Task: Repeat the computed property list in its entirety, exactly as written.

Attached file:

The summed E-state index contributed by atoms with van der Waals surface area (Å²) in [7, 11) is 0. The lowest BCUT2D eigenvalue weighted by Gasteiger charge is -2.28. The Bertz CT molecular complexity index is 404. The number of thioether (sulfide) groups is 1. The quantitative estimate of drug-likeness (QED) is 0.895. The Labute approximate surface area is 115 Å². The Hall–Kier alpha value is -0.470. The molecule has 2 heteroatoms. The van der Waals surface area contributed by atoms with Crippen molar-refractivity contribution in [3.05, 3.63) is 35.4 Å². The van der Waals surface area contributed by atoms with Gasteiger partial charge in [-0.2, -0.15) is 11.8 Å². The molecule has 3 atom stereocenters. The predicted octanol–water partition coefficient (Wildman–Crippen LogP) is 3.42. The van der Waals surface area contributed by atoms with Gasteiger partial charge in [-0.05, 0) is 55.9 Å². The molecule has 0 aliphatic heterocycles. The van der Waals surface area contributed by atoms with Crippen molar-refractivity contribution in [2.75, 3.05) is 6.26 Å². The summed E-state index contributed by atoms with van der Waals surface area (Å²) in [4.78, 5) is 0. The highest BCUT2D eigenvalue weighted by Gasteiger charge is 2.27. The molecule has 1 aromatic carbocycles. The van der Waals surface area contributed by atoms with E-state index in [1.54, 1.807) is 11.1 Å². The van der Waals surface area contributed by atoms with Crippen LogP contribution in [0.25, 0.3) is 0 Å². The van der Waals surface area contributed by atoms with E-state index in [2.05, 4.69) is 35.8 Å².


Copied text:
The summed E-state index contributed by atoms with van der Waals surface area (Å²) in [7, 11) is 0. The lowest BCUT2D eigenvalue weighted by Gasteiger charge is -2.28. The Bertz CT molecular complexity index is 404. The number of thioether (sulfide) groups is 1. The quantitative estimate of drug-likeness (QED) is 0.895. The Labute approximate surface area is 115 Å². The Hall–Kier alpha value is -0.470. The molecule has 2 heteroatoms. The van der Waals surface area contributed by atoms with Crippen molar-refractivity contribution in [3.05, 3.63) is 35.4 Å². The van der Waals surface area contributed by atoms with Gasteiger partial charge in [-0.2, -0.15) is 11.8 Å². The molecule has 3 atom stereocenters. The predicted octanol–water partition coefficient (Wildman–Crippen LogP) is 3.42. The van der Waals surface area contributed by atoms with Gasteiger partial charge in [-0.05, 0) is 55.9 Å². The molecule has 0 aliphatic heterocycles. The van der Waals surface area contributed by atoms with Crippen molar-refractivity contribution in [2.75, 3.05) is 6.26 Å². The summed E-state index contributed by atoms with van der Waals surface area (Å²) in [4.78, 5) is 0. The highest BCUT2D eigenvalue weighted by Gasteiger charge is 2.27. The molecule has 1 aromatic carbocycles. The van der Waals surface area contributed by atoms with E-state index in [1.54, 1.807) is 11.1 Å². The van der Waals surface area contributed by atoms with Crippen LogP contribution in [0.25, 0.3) is 0 Å². The van der Waals surface area contributed by atoms with E-state index in [2.05, 4.69) is 35.8 Å².